The $50 Billion Arms Bazaar: The Countries of the Middle East Region Are Spending Billions of Dollars on Purchasing Arms with Individual Governments Investing Vast Sums of Money to Build Their Military Capabilities. (Business & Finance)(Cover Story)

By Martin, Josh | The Middle East, March 2003 | Go to article overview
Save to active project

The $50 Billion Arms Bazaar: The Countries of the Middle East Region Are Spending Billions of Dollars on Purchasing Arms with Individual Governments Investing Vast Sums of Money to Build Their Military Capabilities. (Business & Finance)(Cover Story)


Martin, Josh, The Middle East


This year, Arab governments in the Middle East and North Africa are expected to spend a staggering $50bn on their military forces. While a portion will pay wages of soldiers and officers, much of that money will be used to purchase complex, high tech weapons systems. This arms build up, encouraged by the West, has made the Middle East, in the words of one leading defence expert, "the most militarised region in the world."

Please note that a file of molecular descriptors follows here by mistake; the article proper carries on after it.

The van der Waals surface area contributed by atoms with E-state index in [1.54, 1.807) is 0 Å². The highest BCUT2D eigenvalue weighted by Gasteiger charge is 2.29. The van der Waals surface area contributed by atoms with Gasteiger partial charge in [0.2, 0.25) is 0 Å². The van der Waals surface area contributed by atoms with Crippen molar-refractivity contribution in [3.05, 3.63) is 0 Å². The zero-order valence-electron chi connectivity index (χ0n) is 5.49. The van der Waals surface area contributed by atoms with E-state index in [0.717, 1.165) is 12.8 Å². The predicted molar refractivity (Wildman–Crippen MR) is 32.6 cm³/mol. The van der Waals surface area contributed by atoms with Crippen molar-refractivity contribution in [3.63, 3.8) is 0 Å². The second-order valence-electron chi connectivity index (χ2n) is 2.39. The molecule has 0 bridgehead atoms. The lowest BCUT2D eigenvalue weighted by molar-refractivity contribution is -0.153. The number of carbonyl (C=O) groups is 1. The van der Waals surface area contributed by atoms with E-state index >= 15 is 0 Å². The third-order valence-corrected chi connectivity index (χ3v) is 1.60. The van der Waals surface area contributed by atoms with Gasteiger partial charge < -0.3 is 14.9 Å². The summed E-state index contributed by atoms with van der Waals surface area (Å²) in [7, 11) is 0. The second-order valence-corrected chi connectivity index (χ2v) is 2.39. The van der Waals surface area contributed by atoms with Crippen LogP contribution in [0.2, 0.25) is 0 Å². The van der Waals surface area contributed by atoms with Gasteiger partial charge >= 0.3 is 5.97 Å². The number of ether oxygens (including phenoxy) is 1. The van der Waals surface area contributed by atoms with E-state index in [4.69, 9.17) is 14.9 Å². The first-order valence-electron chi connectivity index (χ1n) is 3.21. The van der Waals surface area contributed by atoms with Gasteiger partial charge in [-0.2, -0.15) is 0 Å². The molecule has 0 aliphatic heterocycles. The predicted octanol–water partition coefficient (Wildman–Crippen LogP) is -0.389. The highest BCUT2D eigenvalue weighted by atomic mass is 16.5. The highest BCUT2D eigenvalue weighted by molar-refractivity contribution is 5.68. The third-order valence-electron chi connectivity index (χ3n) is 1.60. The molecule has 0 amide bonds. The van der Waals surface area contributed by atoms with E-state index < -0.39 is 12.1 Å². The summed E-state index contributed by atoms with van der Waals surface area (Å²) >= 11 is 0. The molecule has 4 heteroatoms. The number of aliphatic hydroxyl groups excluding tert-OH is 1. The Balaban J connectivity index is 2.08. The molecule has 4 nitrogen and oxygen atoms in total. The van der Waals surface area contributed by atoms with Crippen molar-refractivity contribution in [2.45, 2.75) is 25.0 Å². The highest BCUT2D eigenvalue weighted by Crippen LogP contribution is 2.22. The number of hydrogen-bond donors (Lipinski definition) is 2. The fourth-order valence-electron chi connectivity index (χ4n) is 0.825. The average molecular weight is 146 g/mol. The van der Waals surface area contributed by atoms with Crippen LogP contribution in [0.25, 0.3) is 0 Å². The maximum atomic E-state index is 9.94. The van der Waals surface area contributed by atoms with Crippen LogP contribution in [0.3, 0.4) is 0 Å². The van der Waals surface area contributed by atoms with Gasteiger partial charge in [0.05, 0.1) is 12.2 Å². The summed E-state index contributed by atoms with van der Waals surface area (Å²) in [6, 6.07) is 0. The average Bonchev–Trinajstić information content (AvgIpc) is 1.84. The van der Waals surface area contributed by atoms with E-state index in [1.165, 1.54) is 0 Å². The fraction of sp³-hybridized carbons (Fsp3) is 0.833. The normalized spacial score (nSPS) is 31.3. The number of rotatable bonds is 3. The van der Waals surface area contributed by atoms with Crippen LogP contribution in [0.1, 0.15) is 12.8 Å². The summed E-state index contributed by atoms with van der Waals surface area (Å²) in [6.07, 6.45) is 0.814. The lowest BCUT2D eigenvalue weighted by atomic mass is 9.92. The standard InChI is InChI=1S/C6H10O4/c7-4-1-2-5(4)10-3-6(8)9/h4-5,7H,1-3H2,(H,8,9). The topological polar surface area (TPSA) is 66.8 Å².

There are now almost 2.5m Arab men and women serving in the military units of 16 Arab countries in the Middle East and North Africa.

In the past decade Saudi Arabia has invested over $100bn to create a modern air force, elaborately equipped security forces, and an army with the latest computer-driven weapons systems and communications equipment.

But other Middle East powers have poured significant amounts of national treasure into weapons systems. According to the CIA and other sources, Israel, Iran, Saudi Arabia and Turkey have spent upwards of $325bn on arms over the past decade. A breakdown of this figure shows that the Saudis spent approximately $10bn, followed by $80bn by Iran (still rebuilding armed forces shattered by the Islamic Revolution and the Iran-Iraq War), $80bn by Israel, and $55bn by Turkey.